BATON ROUGE, La. – Thursday, February 4, 2021 – Although a much higher percentage of Black people die from COVID-19 than white people, many of Louisiana’s Black residents remain reluctant to be tested for the virus. Local scientists and health organizations plan to change that, and churches, schools, community centers and clinics in Black communities may be the key.
Mayor-President Sharon Weston-Broome said encouraging Black residents to get tested and vaccinated will also require overcoming a distrust of health studies and the health system.
“The coronavirus has exposed, and continues to expose, the gap in access to health care that divides our city, parish, state and country,” Broome said. “Increasing testing in Louisiana’s Black communities is vitally important to understanding and slowing the virus’s spread. The data the scientists collect will also help us understand the role health disparities play in the coronavirus’s impact on our residents.”
“The new, more dangerous variants of COVID-19 and the need to distribute vaccines fairly make it all the more urgent that we do a better job of testing in underserved Black communities,” said Dr. John Kirwan, Executive Director of Pennington Biomedical Research Center. “We think more people may be willing to undergo tests, and later get vaccinated, if they can do so in places that are familiar and where they feel most comfortable.”
Pennington Biomedical successfully used this strategy to help low-income patients with obesity lose weight. The Research Center placed health coaches into primary care clinics, a familiar setting where study participants felt more relaxed.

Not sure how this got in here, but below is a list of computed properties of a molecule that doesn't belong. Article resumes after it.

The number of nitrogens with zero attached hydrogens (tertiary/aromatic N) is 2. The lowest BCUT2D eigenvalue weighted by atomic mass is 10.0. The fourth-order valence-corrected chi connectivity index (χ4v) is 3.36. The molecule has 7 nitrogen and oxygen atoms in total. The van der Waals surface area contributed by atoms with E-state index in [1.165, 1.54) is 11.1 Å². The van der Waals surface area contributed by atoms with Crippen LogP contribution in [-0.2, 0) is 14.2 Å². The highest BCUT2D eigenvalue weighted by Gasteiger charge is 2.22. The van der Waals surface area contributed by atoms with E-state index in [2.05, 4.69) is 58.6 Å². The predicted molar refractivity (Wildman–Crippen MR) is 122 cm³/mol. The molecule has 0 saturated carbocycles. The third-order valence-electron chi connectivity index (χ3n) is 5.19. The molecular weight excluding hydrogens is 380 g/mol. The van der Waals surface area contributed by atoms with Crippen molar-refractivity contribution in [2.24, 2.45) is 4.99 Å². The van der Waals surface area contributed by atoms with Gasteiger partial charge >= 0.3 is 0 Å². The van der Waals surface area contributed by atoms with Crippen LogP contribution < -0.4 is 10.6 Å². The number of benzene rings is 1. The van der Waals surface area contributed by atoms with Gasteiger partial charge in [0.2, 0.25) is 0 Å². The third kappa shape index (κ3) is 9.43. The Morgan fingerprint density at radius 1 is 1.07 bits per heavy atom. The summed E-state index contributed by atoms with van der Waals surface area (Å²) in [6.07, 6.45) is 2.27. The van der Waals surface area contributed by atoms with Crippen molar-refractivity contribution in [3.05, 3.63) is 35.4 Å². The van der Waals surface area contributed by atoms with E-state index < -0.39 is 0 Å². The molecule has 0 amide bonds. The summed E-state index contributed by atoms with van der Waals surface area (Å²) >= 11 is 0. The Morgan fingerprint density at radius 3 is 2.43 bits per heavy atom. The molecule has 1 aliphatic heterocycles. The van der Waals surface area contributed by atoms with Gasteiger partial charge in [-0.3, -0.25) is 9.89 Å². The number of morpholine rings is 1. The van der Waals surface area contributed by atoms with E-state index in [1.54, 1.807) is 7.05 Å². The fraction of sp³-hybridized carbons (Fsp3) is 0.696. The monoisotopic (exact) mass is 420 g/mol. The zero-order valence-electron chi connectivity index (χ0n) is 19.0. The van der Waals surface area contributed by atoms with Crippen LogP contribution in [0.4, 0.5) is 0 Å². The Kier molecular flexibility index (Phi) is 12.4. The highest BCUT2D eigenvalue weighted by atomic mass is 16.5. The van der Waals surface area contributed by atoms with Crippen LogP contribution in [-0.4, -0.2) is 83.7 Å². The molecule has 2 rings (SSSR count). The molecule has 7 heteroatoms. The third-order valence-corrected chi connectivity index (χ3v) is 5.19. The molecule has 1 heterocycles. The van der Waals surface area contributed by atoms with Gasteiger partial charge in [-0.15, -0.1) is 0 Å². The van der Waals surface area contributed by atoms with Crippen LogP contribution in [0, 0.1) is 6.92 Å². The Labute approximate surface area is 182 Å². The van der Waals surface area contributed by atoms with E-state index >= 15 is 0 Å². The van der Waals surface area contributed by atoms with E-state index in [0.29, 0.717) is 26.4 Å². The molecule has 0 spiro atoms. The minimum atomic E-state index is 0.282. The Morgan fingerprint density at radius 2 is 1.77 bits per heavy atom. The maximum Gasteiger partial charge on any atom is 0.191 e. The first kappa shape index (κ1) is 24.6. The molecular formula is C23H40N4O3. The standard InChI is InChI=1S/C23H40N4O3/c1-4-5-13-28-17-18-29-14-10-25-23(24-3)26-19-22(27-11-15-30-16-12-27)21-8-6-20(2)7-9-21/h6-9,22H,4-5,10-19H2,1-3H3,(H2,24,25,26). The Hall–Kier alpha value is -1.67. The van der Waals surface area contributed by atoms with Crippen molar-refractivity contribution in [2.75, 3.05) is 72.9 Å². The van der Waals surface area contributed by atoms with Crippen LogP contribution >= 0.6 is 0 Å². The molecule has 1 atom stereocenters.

Pennington Biomedical Research Center and the Louisiana Clinical and Translational Science Center (LA CaTS) secured a $1.8 million grant through the National Institutes of Health to conduct the research. Researchers are partnering with HealthyBR, a collaboration among Baton Rouge’s 100 top health and human services organizations and hospital systems, to achieve the project’s goals.
Scientists will use a multimedia campaign to promote and conduct saliva testing at 16 churches, schools, clinics, and community centers in the 70805, 70807, 70811, 70812, and 70814 ZIP codes. Researchers plan to collect saliva samples from 2,000 adults, along with information on their age, sex, race, socioeconomic status, and other information. The data will help identify how those factors relate to testing rates.
“We have some ideas about why people are not getting tested. Some people may not have a way to get to a testing site. Others may not be able to take time off from work. Still others may have issues finding child care,” said Dr. Peter Katzmarzyk, Pennington Biomedical Associate Executive Director for Population and Public Health Science. “We’re going to ask members of our Black communities what they think the barriers are to testing and what approaches they think would be best to get more people tested.”
Testing is set to begin Feb. 10 at the LSU Health Baton Rouge North Clinic, 5439 Airline Highway. Testing hours at each site will be 8 a.m. to 4 p.m. weekdays and 8 a.m. to 12 p.m. Saturdays. Test results will be available in 2-3 business days. Other testing sites:
- Beacon Light Baptist Church, 7513 Prescott Road
- Jewel J. Newman Community Center, 2013 Central Road
- Charles R. Kelly Community Center, 3535 Riley Street
- Mount Pilgrim Baptist Church, 9700 Scenic Highway
- Louisiana Leadership Institute, 5763 Hooper Road
- Greenwell Springs Road Regional Branch Library, 11300 Greenwell Springs Road
- Living Faith Christian Center, 6375 Winbourne Ave.
- S.E. Mackey Center, 6534 Ford St.
- Scotlandville Parkway Park, 3200 Harding Blvd.
- North Sherwood Forest Community Park, 3140 N. Sherwood Forest Drive
New testing sites are being added as this important work gains momentum at schools and churches. The testing is expected to last through April. Participants must be at least 18, able to speak and understand English, and give their permission to participate.
Updated test site information will be posted at www.GeauxGetTested.org and www.pbrc.edu/clinical-trials.